Friday, December 19, 2014

#8 Carl Nellis: Logos

by Carl Nellis

Let there be
words enough
for our joy.

When I think on
his mother my eyes,
back and forth
through time,
taste blue dolphin.

In a world of
corporate logos
what has not been
publicized? Story
sequences draws
a whole from

Trappers wound
snares, sealed hulls,
launched a thousand
trips south, mouths
agape for the boundless
earth, brought demand.

A voice of breath
that would be weak
in any clamor remakes
silent space
in its own timbre.

Settlers sued
for peace, bought land,
wrote ambition on
the sandstone, the red
shale, the desert places,
the coastal harbors,
the hills and watersheds.

No beast
I know has slithered
so loudly through time.

They made music.
The piano’s three
toes hover over
carpets, a bog
toad’s. Step down,
creature, we
want to hear
that ungodly clangor.

She was not called
Maria until the end.

Bubbles explode
upward through copper
piping with the sound
of falling gravel, snapping
loops, ragged wire.

Here lies one
whose name
is writ in neon
once or twice
each year.

The beast is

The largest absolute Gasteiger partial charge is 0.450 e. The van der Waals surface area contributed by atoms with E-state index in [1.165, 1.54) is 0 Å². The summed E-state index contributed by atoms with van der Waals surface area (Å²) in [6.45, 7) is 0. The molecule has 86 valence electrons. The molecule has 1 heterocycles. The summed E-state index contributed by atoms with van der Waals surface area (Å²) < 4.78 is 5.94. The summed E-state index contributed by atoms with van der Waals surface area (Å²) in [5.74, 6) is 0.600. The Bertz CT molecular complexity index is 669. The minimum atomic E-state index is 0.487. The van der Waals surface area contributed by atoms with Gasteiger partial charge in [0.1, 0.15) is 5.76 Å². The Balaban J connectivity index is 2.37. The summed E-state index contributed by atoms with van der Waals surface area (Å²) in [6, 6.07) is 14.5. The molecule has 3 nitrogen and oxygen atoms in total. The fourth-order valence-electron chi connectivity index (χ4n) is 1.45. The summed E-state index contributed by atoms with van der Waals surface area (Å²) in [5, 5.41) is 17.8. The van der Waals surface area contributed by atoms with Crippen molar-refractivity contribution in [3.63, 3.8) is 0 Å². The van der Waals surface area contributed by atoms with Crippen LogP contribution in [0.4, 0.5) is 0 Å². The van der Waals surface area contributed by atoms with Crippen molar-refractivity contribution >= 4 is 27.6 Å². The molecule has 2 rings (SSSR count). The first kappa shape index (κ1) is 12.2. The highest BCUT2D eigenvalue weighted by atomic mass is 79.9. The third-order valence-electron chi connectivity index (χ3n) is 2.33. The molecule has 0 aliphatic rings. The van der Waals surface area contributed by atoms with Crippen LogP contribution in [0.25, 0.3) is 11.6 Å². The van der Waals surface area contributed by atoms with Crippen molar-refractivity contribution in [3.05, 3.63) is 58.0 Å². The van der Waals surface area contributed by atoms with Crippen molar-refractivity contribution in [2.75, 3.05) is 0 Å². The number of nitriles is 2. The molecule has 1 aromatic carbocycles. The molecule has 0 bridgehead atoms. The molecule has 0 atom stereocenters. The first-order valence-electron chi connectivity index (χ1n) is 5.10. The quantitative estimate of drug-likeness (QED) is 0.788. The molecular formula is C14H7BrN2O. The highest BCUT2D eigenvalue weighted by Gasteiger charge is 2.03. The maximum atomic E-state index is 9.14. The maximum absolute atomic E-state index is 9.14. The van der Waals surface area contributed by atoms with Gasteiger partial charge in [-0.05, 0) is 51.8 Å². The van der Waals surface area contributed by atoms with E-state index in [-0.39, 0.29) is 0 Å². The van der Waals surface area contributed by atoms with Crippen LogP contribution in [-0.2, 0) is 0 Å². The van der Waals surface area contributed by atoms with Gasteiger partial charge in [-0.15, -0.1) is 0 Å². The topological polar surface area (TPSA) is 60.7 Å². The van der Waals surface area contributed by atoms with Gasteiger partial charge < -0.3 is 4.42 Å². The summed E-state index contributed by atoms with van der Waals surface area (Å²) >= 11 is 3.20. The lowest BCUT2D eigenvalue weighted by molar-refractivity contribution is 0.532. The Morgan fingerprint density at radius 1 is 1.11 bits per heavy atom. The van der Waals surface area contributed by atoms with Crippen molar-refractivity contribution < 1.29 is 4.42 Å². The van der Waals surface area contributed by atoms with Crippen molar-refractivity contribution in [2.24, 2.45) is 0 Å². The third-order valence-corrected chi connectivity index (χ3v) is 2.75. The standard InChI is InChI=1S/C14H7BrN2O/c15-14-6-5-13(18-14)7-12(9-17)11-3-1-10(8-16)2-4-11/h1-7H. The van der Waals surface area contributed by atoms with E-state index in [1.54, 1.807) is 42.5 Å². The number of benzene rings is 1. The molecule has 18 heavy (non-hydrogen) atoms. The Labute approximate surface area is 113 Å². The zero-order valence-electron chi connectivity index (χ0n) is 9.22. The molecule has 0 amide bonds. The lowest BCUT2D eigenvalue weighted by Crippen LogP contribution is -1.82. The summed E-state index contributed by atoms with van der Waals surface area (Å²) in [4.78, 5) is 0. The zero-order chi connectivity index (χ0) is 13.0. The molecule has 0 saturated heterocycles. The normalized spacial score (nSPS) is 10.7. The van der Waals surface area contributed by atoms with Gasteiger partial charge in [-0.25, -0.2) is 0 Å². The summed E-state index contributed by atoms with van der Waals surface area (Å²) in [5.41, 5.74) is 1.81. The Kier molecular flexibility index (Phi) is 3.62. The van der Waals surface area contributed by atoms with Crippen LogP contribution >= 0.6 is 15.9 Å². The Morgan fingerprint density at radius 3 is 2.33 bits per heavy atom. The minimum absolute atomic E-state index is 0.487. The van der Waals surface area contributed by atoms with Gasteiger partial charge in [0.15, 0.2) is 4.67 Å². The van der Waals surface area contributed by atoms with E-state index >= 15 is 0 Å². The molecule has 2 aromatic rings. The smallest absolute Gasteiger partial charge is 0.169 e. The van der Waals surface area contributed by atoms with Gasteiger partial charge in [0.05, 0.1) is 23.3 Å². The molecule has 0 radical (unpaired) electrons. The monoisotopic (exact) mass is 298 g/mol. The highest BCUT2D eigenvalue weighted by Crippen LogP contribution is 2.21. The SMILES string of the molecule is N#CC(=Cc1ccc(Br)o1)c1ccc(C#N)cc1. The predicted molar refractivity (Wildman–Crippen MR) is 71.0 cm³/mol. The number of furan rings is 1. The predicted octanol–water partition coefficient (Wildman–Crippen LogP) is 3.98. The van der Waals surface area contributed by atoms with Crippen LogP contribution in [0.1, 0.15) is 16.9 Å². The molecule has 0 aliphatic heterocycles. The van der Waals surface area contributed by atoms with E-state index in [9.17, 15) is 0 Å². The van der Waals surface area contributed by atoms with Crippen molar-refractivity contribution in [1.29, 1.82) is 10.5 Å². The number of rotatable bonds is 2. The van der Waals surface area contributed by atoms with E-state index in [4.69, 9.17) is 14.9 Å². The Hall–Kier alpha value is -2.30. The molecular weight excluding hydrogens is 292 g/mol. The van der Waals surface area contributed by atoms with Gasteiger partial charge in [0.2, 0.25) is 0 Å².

crushed with what
no eye, no ear,
has ever whispered
into silent space.

Ah, narrative
thread! She
On waking,
sways, boils
water, watches
light filter
leaf grid,
snow blanket:
bodies of
knowledge, shifting
in sleep,
musk hovering
over sheets
sewn with
bone needles.

It is the silent sway
over Jerusalem
that calls us
under firs, even
from the old rocker,
a to-and-fro unheard
over the tearing
of envelopes.

Fences, roofs,
my window,
the glass
towers bending
beams toward
ivory keys.
little remains
to be
spoken aloud.
Signs everywhere
bend, bow
strings, resound.

Let there be
few enough
words for me.

Carl Nellis is a steadfast friend, an excellent writer, and a beardly editor based in Beverly, MA.  A graduate literature student at Boston College, he enjoys tea, music, frisbee, all things Scottish, and all things literary.  His profound and beautiful poems can be found at: .

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